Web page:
Thanksgiving in Canada
The first official, annual Thanksgiving in Canada was celebrated on 6 November 1879, though Indigenous peoples in Canada have a history of celebrating the fall harvest that predates the arrival of European settlers. Sir Martin Frobisher and his crew are credited as the first Europeans to celebrate a Thanksgiving ceremony in North America, in 1578. They were followed by the inhabitants of New France under Samuel de Champlain in 1606. The celebration featuring the uniquely North American turkey, squash and pumpkin was introduced to Nova Scotia in the 1750s and became common across Canada by the 1870s. In 1957, Thanksgiving was proclaimed an annual event to occur on the second Monday of October. It is an official statutory holiday in all provinces and territories except Prince Edward Island, New Brunswick, and Nova Scotia.
Eight species of Solanum occur in Canada, of which only S. carolinense (horse or ball nettle), found in southern Ontario, is native. The most familiar nightshade found across Canada is S. dulcamara (climbing nightshade or European bittersweet).
Eldorado Gold Mines Limited
Eldorado Gold Mines Limited, later Eldorado Mining & Refining Ltd and later still Eldorado Nuclear Ltd, a uranium mining company with properties in Saskatchewan and Ontario.
Association canadienne-française pour l'avancement des sciences (Acfas)
Created in 1923, l'Association canadienne-française pour l'avancement des sciences (Acfas) played a major role in the emergence of a French-speaking scientific community.
Ice provides a seasonal platform for fishing by netting, spearing and angling. Net, spear and hook were in use winter and summer in northern Europe and North America long before the dawn of history.
Financial Times of Canada, The, was a weekly, tabloid-sized business newspaper first published as The Montreal Financial Times on 21 June 1912. It was purchased in 1961 by Southam-Maclean Publications Limited, a subsidiary of the Southam Company Limited, now SOUTHAM INC.
Floras and Botanical Journals
Before 1900 a published "flora" was, loosely defined, a comprehensive, itemized description of the plants of a specific geographical region. Usually more than a mere list, it should have been an analytical description, discussing habitats and distribution and citing previous authorities.
Fort Beauséjour, on the west bank of the Missaguash River near present-day Sackville, New Brunswick was built 1751-55 by the French as a counter to nearby British Fort Lawrence (near Amherst, NS).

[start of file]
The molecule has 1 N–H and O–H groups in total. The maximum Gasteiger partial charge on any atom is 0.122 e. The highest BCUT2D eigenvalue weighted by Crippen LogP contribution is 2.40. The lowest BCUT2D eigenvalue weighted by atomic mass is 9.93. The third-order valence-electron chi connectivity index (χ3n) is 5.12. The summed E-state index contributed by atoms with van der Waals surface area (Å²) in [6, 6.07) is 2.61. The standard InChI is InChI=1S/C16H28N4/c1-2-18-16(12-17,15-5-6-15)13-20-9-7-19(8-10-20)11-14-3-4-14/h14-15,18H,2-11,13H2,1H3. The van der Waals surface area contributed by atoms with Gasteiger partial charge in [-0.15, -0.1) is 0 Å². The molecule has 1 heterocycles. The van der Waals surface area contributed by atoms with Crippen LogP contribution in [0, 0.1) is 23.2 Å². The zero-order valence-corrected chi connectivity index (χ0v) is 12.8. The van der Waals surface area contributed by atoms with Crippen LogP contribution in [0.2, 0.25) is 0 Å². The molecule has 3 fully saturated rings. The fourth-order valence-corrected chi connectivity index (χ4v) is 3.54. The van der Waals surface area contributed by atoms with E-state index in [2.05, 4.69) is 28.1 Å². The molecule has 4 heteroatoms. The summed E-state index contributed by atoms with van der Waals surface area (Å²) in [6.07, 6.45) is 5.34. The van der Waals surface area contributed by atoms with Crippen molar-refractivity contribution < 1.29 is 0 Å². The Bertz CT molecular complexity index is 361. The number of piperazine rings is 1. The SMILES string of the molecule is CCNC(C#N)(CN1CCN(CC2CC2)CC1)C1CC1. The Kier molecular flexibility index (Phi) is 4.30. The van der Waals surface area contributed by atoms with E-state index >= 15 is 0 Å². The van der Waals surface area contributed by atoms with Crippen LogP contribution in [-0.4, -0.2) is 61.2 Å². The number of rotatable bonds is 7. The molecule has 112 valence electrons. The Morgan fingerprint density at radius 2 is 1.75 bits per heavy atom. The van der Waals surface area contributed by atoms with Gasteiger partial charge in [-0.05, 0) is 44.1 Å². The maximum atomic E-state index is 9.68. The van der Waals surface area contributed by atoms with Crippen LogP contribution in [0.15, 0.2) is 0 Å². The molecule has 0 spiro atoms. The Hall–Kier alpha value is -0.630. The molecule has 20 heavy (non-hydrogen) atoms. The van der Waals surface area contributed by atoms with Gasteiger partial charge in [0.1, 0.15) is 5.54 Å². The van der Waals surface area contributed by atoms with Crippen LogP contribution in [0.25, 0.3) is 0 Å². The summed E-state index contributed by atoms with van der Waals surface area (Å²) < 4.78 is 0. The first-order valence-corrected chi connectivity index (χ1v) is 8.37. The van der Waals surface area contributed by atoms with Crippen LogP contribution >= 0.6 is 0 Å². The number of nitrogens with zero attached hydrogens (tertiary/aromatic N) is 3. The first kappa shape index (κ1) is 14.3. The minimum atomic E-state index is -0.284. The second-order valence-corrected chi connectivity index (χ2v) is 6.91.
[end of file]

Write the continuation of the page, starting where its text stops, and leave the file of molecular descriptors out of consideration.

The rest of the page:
After an initial growth in the sport of snowmobiling through the 1970s, participation and the sale of new snowmobiles fell off in the early 1980s. In recent years, however, snowmobiling participation has seen a dramatic increase
Ferry Command was established early in WWII to improve aircraft deliveries to Britain from US factories, since surface shipping was too slow and the ships themselves were needed for other cargoes.
The challenge of fisheries policy is to preserve fish stocks while maximizing economic benefit to the people involved in the industry, to the communities that depend on it, and to the nation as a whole.
Fisheries Research Board
Until the transfer of its staff to the Department of the Environment in 1973 and its demise in 1979, the FRB was the principal federal research organization working on aquatic science and fisheries.
Marxism was brought to Canada by British worker intellectuals in the first years of the 20th century. It was the dominant ideology in the earliest socialist parties of Canada and was fully adopted by the COMMUNIST PARTY OF CANADA when it formed in 1921.
Métis Settlements located across the northern part of Alberta are comprised of the Paddle Prairie, Peavine, Gift Lake, East Prairie, Buffalo Lake, Kikino, Elizabeth and Fishing Lake settlements. These eight settlements form a constitutionally protected Métis land base in Canada.
Physical meteorology links meteorology and physics in studies of 3 core topics: electromagnetic radiation, meteorological thermodynamics and cloud physics. Related topics include stratospheric physics, atmospheric electricity, optics and ACOUSTICS.
Microbiology is the science that studies micro-organisms and viruses.
Floods in Canada
Floods are primarily caused by naturally occurring changes in the height of rivers, lakes and oceans. According to Public Safety Canada, floods are the most common natural hazard in the country and among the costliest. Historic floods have occurred across Canada, with many of the worst happening on major river systems that pass through populated areas. Scientists predict that flooding linked to the impacts of climate change will increase as the 21st century progresses, particularly in coastal areas of the country.
Between 1835 and 1865, several hundred immigrants from Finland settled in Alaska (which was part of Russia at that time). Many moved down the coast to British Columbia (see Sointula). Some early Finnish immigrants to Ontario worked on the construction of the first Welland Canal, which was completed in 1829. The 2016 census reported 143, 640 people of Finnish origin in Canada (25, 875 single responses and 117, 765 multiple responses).